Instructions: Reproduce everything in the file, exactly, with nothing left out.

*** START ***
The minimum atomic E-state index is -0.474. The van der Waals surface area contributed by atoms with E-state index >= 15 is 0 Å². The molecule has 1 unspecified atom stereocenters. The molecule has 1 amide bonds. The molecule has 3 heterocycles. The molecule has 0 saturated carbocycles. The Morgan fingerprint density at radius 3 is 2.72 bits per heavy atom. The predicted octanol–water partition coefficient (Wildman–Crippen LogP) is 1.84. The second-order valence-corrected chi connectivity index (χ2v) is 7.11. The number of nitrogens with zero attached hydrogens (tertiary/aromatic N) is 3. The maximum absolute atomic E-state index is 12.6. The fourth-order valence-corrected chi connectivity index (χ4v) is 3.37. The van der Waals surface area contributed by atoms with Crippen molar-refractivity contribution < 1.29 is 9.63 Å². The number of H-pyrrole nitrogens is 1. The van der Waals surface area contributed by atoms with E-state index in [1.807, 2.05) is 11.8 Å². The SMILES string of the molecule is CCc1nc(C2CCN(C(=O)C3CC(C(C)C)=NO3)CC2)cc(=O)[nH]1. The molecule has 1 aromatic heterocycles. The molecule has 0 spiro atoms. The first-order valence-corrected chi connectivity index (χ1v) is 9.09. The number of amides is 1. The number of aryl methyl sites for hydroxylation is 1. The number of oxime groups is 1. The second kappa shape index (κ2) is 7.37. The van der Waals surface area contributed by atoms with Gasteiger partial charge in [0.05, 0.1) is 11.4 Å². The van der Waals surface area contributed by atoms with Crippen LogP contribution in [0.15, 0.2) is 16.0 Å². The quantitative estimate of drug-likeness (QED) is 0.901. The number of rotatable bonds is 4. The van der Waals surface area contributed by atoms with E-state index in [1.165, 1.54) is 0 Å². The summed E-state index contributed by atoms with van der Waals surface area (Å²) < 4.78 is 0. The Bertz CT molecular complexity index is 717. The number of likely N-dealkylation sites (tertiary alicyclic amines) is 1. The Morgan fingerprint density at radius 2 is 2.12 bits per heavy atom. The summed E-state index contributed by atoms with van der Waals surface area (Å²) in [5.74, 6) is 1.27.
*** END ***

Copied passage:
The minimum atomic E-state index is -0.474. The van der Waals surface area contributed by atoms with E-state index >= 15 is 0 Å². The molecule has 1 unspecified atom stereocenters. The molecule has 1 amide bonds. The molecule has 3 heterocycles. The molecule has 0 saturated carbocycles. The Morgan fingerprint density at radius 3 is 2.72 bits per heavy atom. The predicted octanol–water partition coefficient (Wildman–Crippen LogP) is 1.84. The second-order valence-corrected chi connectivity index (χ2v) is 7.11. The number of nitrogens with zero attached hydrogens (tertiary/aromatic N) is 3. The maximum absolute atomic E-state index is 12.6. The fourth-order valence-corrected chi connectivity index (χ4v) is 3.37. The van der Waals surface area contributed by atoms with Crippen molar-refractivity contribution < 1.29 is 9.63 Å². The number of H-pyrrole nitrogens is 1. The van der Waals surface area contributed by atoms with E-state index in [1.807, 2.05) is 11.8 Å². The SMILES string of the molecule is CCc1nc(C2CCN(C(=O)C3CC(C(C)C)=NO3)CC2)cc(=O)[nH]1. The molecule has 1 aromatic heterocycles. The molecule has 0 spiro atoms. The first-order valence-corrected chi connectivity index (χ1v) is 9.09. The number of amides is 1. The number of aryl methyl sites for hydroxylation is 1. The number of oxime groups is 1. The second kappa shape index (κ2) is 7.37. The van der Waals surface area contributed by atoms with Gasteiger partial charge in [0.05, 0.1) is 11.4 Å². The van der Waals surface area contributed by atoms with Crippen LogP contribution in [0.15, 0.2) is 16.0 Å². The quantitative estimate of drug-likeness (QED) is 0.901. The number of rotatable bonds is 4. The van der Waals surface area contributed by atoms with E-state index in [1.165, 1.54) is 0 Å². The summed E-state index contributed by atoms with van der Waals surface area (Å²) < 4.78 is 0. The Bertz CT molecular complexity index is 717. The number of likely N-dealkylation sites (tertiary alicyclic amines) is 1. The Morgan fingerprint density at radius 2 is 2.12 bits per heavy atom. The summed E-state index contributed by atoms with van der Waals surface area (Å²) in [5.74, 6) is 1.27.